FROM VANCOUVER ISLAND'S southern Seymour mountain range to its dry eastern coast, the Cowichan River drains a 930-square-kilometre landscape – an area a little smaller than Ontario’s Prince Edward County. With its rural charm and boast as Canada’s warmest locale (its name means “warm land” in the local Hul’qumi’num language), the Cowichan valley has become a magnet for retirees and disenchanted urbanites.
But a recent report card on this watershed, which is part of the Canadian Heritage Rivers System, found its unspoiled ambience fraying, thanks largely to the influx of new settlers. Its prize Chinook salmon, which were once internationally famous for their abundance, are in collapse. Recreational pursuits pollute the eponymous lake at the head of the valley. Downstream, settlements have experienced crises of both summer drought and winter flooding.
Earlier this year, the valley’s municipal and First Nation governments, with their federal and provincial counterparts, created the Cowichan Watershed Board to take charge of the river’s future. A technical advisory committee and part-time manager support its dozen volunteer members. But watersheds are politically untidy places. The new board’s jurisdiction includes expansive private forests, two municipalities, areas under federal and provincial authority and territories claimed by the Cowichan Tribes. In contrast to those entrenched incumbents, the Watershed Board has no formal standing, no income, owns no property and holds no legal powers. It’s not even alone in its role: a Stewardship Roundtable comprising many of the same river stakeholders has met monthly for seven years. Other groups, variously constituted, claim to speak for individual parts of the watershed.
Vancouver Island’s experience is widely shared. Around the world, the complex challenges facing water resources have prompted a sometimes messy, often reluctant, but increasingly necessary evolution in institutions charged with managing rivers, especially those that cross jurisdictional lines.
Agreements between neighbours over shared rivers aren’t new. The Food and Agricultural Organization of the United Nations documented 3600 water treaties signed over more than a millennium between 805 (yes, 805!) and 1984. Nine or more cover the Nile River alone. The multistate “Madrid Declaration on International Regulations Regarding the Use of International Watercourses for Purposes other than Navigation” was signed nearly a century ago. But treaties that simply constrain signatories to agreed-upon terms of behaviour- have increasingly been overtaken by more elaborate agreements establishing a variety of new governing entities – from large, well-funded agencies to quasi-judicial tribunals with permanent secretariats.
Three insights drive governments, against all institutional instinct, to cede authority to the emerging ecology of watershed-scale agencies at every level. The first recognizes unsustainable pressure on watercourses from human demands and a changing climate. The second acknowledges that the quality and quantity of water in a river system are intimately linked through runoff and groundwater to activity on the landscape the river drains. The third critical driver flows from the first two: it accepts that only informed collaboration among all public and private actors in a watershed can ensure that every land-use decision considers its impact on water resources.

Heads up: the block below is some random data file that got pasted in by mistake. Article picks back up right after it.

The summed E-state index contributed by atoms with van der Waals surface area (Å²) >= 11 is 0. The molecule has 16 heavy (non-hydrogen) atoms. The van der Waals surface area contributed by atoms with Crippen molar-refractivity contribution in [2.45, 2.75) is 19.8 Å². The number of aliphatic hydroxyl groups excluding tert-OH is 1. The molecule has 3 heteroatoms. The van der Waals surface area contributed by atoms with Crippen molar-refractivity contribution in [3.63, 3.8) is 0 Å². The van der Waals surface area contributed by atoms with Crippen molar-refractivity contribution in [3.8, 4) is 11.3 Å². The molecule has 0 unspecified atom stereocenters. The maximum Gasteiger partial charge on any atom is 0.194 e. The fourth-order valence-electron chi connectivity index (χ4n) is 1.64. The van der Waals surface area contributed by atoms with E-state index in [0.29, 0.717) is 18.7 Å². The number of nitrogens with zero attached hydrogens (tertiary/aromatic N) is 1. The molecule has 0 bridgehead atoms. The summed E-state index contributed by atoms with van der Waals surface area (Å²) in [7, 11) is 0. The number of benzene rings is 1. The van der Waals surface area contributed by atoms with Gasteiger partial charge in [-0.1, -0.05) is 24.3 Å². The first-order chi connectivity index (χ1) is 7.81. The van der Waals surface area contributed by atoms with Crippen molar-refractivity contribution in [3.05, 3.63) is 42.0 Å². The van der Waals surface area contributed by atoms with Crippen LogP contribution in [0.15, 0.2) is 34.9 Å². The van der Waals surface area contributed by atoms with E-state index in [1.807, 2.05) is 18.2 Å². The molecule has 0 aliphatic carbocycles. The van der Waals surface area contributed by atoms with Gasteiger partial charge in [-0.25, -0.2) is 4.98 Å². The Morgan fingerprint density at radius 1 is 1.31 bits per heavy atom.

With the share of world population suffering chronic water shortage forecast to rise from eight per cent in 2000 to 45 per cent by mid-century, “wars over water” are often described as inevitable among the 145 nations that share river basins. Basin-scale institutions offer a more hopeful alternative. One study identified 37 violent conflicts over water since 1948 (30 of which involved Israel), but noted that in the same period, international accords resolved 295 disputes peacefully. Most established an ongoing body to help resolve future conflicts.
Coordinating water-related activities among jurisdictions can deliver positive benefits as well as avoid conflict. Downstream consumers enjoy cleaner water and more secure supply when upstream actions take their needs into account. Wildlife habitat can be protected more comprehensively when actions are taken across an entire watershed. Economist Gary Wolff at the Oakland-based Pacific Institute (home of the authoritative biennial series, The World’s Water), has identified several streams of financial return when communities tackle water together rather than individually. In one example, the Interstate Commission on the Potomac River Basin coordinated reservoir operation and water withdrawals in four US states and the District of Columbia, in order to increase the river’s available water by 50 per cent, minimize ecological damage and avoid spending a billion dollars on new dams.